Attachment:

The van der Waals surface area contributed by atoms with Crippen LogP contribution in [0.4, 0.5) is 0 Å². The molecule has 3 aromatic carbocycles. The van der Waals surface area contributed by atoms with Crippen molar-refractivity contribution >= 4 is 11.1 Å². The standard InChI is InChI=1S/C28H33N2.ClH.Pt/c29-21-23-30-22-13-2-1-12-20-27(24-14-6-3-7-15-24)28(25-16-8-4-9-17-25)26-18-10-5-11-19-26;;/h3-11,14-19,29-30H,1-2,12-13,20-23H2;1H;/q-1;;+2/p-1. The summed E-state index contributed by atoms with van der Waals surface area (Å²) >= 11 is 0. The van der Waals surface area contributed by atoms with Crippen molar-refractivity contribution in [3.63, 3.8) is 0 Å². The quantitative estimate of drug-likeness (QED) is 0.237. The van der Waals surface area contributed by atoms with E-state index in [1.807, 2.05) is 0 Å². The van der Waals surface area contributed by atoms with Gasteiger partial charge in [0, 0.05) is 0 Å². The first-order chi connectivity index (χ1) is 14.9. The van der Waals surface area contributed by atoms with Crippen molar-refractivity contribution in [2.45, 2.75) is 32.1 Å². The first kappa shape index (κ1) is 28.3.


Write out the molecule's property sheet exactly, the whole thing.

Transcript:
The van der Waals surface area contributed by atoms with Crippen LogP contribution in [0.4, 0.5) is 0 Å². The molecule has 3 aromatic carbocycles. The van der Waals surface area contributed by atoms with Crippen molar-refractivity contribution >= 4 is 11.1 Å². The standard InChI is InChI=1S/C28H33N2.ClH.Pt/c29-21-23-30-22-13-2-1-12-20-27(24-14-6-3-7-15-24)28(25-16-8-4-9-17-25)26-18-10-5-11-19-26;;/h3-11,14-19,29-30H,1-2,12-13,20-23H2;1H;/q-1;;+2/p-1. The summed E-state index contributed by atoms with van der Waals surface area (Å²) >= 11 is 0. The van der Waals surface area contributed by atoms with Crippen molar-refractivity contribution in [3.63, 3.8) is 0 Å². The quantitative estimate of drug-likeness (QED) is 0.237. The van der Waals surface area contributed by atoms with E-state index in [1.807, 2.05) is 0 Å². The van der Waals surface area contributed by atoms with Gasteiger partial charge in [0, 0.05) is 0 Å². The first-order chi connectivity index (χ1) is 14.9. The van der Waals surface area contributed by atoms with Crippen molar-refractivity contribution in [2.45, 2.75) is 32.1 Å². The first kappa shape index (κ1) is 28.3.